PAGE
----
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n. pl. seeds or seed
a. A mature plant ovule containing an embryo.
b. A small dry fruit, spore, or other propagative plant part.
c. Seeds considered as a group: a farmer buying seed.
d. The seed-bearing stage of a plant: The grass is in seed.
a. A larval shellfish or a hatchling fish: released scallop seed in the bay.
b. An egg or cocoon of certain insects: silkworm seed.
3. Something that resembles a seed, as:
a. A tiny bubble in a piece of glass.
b. Medicine A form of a radioactive isotope that is used to localize and concentrate the amount of radiation administered to a body site, such as a tumor.
a. A source or beginning; a germ: the seed of an idea.
b. A small amount of material used to start a chemical reaction.
c. A small crystal used to start a crystallization process.
5. A cell that disperses, especially a cancer cell that spreads from a primary tumor to another location in the body.
6. Archaic
a. Offspring; progeny.
b. Family stock; ancestry.
c. Sperm; semen.
7. Sports A player who has been seeded for a tournament, often at a given rank: a top seed.
v. seed·ed, seed·ing, seeds
a. To plant seeds in (land, for example); sow.
b. To plant (a crop, for example) as seeds in soil.
2. To remove the seeds from (fruit).
3. To furnish with something that grows or stimulates growth or development: a bioreactor seeded with bacteria.
4. Medicine
a. To disperse to, as cancer cells: organs seeded by circulating tumor cells.
b. To disperse or transfer (cancer cells, for example): a needle biopsy that seeded cancer cells into adjacent tissue; seed stem cells onto collagen gels.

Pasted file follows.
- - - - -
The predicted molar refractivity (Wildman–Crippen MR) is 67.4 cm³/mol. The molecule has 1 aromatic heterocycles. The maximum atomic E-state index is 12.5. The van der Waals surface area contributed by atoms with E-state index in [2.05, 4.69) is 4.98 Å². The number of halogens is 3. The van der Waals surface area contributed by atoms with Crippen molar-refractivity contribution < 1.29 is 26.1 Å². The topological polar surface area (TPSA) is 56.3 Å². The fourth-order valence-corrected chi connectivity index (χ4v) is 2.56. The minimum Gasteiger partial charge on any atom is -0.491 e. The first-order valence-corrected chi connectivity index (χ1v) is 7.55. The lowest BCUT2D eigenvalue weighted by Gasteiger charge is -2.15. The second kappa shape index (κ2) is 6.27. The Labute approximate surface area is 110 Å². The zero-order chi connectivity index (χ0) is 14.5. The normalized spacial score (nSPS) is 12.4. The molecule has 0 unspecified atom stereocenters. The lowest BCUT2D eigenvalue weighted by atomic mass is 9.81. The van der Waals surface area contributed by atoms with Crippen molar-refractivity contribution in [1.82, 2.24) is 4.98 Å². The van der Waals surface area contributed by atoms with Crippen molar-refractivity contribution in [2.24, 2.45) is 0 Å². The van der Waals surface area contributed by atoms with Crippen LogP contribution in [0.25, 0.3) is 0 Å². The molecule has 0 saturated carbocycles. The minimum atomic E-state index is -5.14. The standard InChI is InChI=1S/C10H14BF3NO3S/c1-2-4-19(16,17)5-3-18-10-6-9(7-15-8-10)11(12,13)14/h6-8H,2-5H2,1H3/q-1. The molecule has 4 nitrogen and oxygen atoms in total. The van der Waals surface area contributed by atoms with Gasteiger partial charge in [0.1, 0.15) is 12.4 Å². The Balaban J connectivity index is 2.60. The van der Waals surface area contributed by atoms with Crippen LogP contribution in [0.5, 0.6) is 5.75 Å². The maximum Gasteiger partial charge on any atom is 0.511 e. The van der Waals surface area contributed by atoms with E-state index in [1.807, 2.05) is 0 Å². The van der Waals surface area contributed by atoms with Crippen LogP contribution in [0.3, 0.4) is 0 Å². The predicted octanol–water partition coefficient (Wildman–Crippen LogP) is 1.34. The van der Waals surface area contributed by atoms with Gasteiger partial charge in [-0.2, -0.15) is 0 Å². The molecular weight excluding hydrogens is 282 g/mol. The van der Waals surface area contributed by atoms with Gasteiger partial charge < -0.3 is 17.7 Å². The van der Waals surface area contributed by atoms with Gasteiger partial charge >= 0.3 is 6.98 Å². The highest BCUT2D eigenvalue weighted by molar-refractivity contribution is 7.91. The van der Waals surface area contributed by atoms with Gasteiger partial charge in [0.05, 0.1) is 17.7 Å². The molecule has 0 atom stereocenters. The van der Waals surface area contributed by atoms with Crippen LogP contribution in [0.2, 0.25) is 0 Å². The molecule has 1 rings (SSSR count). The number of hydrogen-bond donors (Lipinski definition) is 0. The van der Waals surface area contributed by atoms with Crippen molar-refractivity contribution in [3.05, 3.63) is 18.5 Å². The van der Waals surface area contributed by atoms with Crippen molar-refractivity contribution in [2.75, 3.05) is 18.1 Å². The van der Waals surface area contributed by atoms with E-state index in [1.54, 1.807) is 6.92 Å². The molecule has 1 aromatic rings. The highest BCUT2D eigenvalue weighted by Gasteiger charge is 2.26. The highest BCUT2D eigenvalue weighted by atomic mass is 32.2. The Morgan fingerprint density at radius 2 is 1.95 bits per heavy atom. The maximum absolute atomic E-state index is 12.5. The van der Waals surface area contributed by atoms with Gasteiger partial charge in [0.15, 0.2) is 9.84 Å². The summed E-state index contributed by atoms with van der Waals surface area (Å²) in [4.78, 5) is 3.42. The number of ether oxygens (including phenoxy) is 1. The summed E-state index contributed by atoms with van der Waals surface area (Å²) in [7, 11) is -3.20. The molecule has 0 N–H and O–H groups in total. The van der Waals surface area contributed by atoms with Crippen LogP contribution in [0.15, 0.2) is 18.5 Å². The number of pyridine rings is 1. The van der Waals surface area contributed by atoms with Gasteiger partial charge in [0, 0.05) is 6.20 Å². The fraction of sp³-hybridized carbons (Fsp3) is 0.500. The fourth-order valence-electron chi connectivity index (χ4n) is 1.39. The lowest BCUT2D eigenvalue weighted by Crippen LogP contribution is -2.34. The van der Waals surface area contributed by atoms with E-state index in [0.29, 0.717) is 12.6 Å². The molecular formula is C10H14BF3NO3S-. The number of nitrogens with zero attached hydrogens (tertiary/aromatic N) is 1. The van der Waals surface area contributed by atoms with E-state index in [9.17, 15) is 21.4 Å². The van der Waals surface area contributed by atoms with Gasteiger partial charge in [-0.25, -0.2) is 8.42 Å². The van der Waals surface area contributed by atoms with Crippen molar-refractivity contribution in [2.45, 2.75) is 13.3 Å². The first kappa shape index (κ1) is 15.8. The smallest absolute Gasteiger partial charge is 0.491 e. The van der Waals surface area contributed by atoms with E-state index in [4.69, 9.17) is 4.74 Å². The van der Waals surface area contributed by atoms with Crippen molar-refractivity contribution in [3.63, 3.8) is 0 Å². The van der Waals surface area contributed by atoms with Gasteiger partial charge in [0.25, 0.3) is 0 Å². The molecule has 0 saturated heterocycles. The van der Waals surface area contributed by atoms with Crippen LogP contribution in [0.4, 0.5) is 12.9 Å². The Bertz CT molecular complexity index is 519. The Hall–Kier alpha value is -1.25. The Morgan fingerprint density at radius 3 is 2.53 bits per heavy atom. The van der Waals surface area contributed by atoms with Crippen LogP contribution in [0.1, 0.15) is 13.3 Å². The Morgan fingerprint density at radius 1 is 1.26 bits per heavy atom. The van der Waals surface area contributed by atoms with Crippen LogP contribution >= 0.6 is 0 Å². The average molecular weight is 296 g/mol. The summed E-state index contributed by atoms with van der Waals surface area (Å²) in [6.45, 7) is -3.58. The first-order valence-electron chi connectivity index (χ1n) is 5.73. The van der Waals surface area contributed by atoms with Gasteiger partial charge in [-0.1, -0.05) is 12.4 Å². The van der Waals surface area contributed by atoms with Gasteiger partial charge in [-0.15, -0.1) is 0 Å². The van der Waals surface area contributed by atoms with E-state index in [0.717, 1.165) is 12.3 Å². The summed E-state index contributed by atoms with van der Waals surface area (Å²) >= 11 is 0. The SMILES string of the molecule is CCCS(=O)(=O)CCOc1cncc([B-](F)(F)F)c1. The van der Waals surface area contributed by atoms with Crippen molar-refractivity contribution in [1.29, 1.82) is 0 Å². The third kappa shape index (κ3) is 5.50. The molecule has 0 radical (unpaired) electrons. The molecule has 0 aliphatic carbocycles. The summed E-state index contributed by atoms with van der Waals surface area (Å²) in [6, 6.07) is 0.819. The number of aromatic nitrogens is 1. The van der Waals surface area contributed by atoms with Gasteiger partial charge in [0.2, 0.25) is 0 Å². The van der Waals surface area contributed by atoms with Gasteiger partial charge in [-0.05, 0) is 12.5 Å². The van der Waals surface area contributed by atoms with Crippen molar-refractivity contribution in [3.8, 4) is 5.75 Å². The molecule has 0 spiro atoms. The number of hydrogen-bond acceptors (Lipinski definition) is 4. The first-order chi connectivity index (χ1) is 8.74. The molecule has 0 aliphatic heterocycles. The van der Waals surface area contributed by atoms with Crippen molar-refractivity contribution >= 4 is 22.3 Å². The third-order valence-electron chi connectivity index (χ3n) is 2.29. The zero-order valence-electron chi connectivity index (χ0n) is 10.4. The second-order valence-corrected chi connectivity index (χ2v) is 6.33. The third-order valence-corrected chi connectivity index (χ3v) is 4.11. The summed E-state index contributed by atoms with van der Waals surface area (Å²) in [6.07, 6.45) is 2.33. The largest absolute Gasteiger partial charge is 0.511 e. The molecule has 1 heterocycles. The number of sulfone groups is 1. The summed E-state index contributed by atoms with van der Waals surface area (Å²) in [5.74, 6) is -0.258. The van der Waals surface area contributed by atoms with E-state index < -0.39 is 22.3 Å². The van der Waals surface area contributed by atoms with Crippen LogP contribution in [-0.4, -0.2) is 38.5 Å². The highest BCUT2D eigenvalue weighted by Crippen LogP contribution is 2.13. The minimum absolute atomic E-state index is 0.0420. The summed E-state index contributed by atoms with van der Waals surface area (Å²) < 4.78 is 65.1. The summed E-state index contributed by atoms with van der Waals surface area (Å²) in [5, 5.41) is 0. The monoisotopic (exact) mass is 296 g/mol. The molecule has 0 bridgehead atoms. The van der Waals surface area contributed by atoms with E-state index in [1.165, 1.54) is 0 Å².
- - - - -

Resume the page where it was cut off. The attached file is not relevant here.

5. Meteorology To sprinkle (a cloud) with particles, as of silver iodide, in order to disperse it or to produce precipitation.
6. Sports
a. To arrange (the drawing for positions in a tournament) so that the more skilled contestants meet in the later rounds.
b. To rank (a contestant) in this way.
7. To help (a business, for example) in its early development.
1. To sow seed.
2. To pass into the seed-bearing stage.
3. Medicine To disperse and often multiply, as cancer cells.
1. Set aside for planting a new crop: seed corn; seed potatoes.
2. Intended to help in early stages: provided seed capital for a fledgling business.
go/run to seed
1. To pass into the seed-bearing stage.
2. To become weak or devitalized; deteriorate: The old neighborhood has gone to seed.

[Middle English, from Old English sǣd, sēd; see sē- in Indo-European roots.]


The placing of the best players in separate sections of a draw so that they do not meet until the later rounds.
References in classic literature ?
The morning breeze came up and fanned them, their plumes bent in the breeze; like a plain of seeding grass they bent, the plumes of the soldiers ripe for the assegai.
Karina Lefevre fulfilled her seeding, finishing in fifth place with an overall good performance.
The campaign to increase awareness for producers before making seeding decisions is very important to the association, though.
The maintenance costs associated with short bag life are driving the efforts to reduce the buildup to manageable rates (see sidebar "GM Uses Batch, Continuous Seeding to Improve Dust Collector Filter Life" on p.
Yet with each set of promising experiments over the decades, the flood of initial optimism has always dried up under subsequent scrutiny, making it difficult to tell whether seeding clouds actually increases precipitation.
In March 1990, Global ReLeafers read the first issue of Classic Tree News, a newsletter designed to provide updates on the Historic Forests program, alert volunteer collectors to trees that are seeding, and recognize volunteers for outstanding contributions to the project.
But perhaps the biggest factor was the new Southern Section policy of seeding the top 16 teams.